Does the Solution Work for Most Meeting Types & Use Cases?
With many different collaborative platforms available, it is easy to focus on the technology rather than how people are using the technology to communicate and collaborate. But the only way to select the right solution is to first focus on what type of results are necessary when using the technology. Determine what is needed to allow people to connect and communicate, how they prefer to interact and what tools they want easily accessible to effectively do their jobs. Also gain an understanding of how various teams might use the technology – the sales team might have very different requirements than HR or production groups.
What type of functionality will they require from a virtual meeting platform? Will teams need group chat, live streaming, content sharing and archiving? Will they need to record meetings for future reference? It is important to determine what is needed and not necessary. Implementing extra technology that will go unused not only incurs unnecessary expense but also creates extra work and time wasted on extraneous options that no one will use.
Is It Flexible Enough for Future Considerations?
As you consider the solution that will best fit the collaboration goals of your company, keep in mind how flexible it needs to be for future interactions. For example, the solution should integrate seamlessly with room-based systems, so people in a conference room can easily see, hear and share content with remote participants.
Also consider if people will need to easily communicate using different collaborative platforms. Even if everyone is currently working effectively using one platform such as Skype or Zoom, they will also need to connect with partners, vendors and clients that might be using different platforms. Will you need a solution that allows for easy interoperability across different collaboration platforms? Though the current solution might be working well in the short term, there might be a more robust option that would work better in the long term. It all depends on the way your company will communicate and interact moving forward.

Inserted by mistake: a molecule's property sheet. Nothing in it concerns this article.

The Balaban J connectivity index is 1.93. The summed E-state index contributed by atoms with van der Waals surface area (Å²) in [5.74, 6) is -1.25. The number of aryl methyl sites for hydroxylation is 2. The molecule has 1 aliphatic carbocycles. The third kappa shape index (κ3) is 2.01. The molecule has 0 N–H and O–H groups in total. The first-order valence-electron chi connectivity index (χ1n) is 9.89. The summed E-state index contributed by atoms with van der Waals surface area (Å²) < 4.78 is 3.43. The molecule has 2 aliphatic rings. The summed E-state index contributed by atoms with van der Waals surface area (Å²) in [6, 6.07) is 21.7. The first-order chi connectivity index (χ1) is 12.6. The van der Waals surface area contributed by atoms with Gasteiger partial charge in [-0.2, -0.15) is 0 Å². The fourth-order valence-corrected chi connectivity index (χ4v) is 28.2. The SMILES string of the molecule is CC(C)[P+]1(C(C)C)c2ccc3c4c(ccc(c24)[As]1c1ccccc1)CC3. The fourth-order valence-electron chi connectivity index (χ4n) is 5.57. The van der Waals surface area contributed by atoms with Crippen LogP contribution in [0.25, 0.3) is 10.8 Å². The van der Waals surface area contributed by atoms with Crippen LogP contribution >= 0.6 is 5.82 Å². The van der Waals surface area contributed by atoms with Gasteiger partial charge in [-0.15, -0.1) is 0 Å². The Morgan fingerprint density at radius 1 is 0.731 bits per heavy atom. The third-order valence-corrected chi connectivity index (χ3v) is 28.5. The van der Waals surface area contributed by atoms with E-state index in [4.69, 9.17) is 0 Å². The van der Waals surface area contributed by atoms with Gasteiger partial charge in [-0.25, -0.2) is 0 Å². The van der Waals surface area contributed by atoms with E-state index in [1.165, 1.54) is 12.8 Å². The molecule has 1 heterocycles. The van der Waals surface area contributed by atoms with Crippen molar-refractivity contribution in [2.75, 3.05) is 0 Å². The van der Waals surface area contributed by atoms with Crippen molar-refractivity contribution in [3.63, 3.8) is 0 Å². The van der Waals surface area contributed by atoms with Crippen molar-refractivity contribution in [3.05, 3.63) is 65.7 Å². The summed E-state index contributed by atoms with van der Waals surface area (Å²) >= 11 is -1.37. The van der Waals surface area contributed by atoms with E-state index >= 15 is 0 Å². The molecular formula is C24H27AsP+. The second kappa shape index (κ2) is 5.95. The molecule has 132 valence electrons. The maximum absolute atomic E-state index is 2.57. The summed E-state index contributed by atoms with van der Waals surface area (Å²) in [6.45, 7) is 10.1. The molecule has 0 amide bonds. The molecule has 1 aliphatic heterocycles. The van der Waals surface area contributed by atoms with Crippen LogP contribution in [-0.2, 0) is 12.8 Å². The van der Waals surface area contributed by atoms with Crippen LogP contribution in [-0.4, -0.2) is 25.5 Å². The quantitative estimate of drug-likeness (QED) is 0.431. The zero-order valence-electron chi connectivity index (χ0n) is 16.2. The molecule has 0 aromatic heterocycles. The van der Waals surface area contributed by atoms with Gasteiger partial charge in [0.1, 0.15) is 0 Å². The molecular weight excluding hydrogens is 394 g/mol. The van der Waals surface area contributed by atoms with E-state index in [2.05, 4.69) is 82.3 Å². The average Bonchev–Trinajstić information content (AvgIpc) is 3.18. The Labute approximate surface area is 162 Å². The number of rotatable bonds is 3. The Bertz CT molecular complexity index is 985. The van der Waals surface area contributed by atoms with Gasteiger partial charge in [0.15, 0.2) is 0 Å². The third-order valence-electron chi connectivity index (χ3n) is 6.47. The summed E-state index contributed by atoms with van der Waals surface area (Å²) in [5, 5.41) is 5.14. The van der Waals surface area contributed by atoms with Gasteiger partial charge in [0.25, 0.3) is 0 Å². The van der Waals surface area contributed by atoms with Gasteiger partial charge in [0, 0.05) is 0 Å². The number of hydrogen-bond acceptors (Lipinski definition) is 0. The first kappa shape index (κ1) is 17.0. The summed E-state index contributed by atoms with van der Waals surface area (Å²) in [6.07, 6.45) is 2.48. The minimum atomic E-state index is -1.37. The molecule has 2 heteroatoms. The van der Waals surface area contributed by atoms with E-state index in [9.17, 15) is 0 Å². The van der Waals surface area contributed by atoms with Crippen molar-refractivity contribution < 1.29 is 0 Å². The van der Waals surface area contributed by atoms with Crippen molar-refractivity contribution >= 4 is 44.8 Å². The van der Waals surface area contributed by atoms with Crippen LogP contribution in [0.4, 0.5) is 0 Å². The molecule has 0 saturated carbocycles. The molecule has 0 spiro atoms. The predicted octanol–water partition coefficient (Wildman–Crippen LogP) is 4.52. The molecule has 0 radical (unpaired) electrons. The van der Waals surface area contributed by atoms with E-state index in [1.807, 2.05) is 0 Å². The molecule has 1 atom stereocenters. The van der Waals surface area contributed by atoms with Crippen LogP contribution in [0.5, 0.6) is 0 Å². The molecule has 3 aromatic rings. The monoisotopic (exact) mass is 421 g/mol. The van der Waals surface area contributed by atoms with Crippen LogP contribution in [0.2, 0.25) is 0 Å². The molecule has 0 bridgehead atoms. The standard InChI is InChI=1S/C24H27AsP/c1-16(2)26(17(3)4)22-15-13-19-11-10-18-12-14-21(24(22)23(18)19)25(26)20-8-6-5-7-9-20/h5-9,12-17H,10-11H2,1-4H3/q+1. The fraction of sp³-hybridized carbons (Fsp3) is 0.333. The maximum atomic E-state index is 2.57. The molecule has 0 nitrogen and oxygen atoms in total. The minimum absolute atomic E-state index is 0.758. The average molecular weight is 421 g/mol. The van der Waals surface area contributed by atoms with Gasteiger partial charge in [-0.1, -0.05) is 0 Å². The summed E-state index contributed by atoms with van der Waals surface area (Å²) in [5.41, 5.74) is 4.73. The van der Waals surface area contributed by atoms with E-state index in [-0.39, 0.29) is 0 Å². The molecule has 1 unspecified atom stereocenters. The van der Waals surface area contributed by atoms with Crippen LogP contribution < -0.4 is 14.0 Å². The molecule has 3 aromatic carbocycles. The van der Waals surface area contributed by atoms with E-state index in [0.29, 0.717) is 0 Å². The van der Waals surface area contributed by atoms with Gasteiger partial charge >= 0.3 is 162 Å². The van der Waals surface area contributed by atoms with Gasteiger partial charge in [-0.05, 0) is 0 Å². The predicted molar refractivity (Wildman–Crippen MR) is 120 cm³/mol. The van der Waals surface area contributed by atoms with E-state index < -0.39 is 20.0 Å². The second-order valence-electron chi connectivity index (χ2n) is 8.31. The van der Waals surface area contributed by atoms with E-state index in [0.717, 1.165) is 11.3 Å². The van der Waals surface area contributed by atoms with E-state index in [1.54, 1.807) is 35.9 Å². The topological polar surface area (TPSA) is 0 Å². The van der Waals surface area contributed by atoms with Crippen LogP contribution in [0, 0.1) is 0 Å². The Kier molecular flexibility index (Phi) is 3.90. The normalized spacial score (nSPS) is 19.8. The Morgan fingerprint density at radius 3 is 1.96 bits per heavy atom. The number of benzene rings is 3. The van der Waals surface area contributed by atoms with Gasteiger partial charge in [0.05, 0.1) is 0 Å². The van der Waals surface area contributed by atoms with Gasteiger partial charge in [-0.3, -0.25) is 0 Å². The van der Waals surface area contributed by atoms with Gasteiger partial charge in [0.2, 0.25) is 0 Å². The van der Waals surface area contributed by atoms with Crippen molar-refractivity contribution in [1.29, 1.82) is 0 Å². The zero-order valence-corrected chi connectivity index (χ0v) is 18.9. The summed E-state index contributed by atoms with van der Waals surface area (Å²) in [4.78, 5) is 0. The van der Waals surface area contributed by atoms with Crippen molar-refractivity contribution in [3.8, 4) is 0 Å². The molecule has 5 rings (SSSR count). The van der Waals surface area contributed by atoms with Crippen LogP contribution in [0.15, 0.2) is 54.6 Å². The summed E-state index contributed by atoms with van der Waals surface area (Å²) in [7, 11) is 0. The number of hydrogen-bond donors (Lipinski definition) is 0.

As you work through the different ways that people are currently using collaborative solutions and what they will need in the future, it might make sense to conduct an evaluation of their current experience with the technology. Our Meeting Experience Survey is a great way to learn about how people interact and the technology they use to help improve the overall meeting experience.
Another way to determine if a solution will be successful is to test it out with a small group to see if it is effective. Conducting a Proof of Concept of a platform before implementing it across an organization will allow you to gain a better understanding of how teams will interact with the technology and if it is the right fit. Doing this on a trial basis will eliminate the risk of spending time and money integrating a wrong solution.
Also keep in mind the importance of training. People won’t be able to leverage the technology if they don’t know how to use it. Establishing a training program and providing training tools will encourage usage and drive adoption. Check out Cenero’s Training program to see what tools might work best for your environment.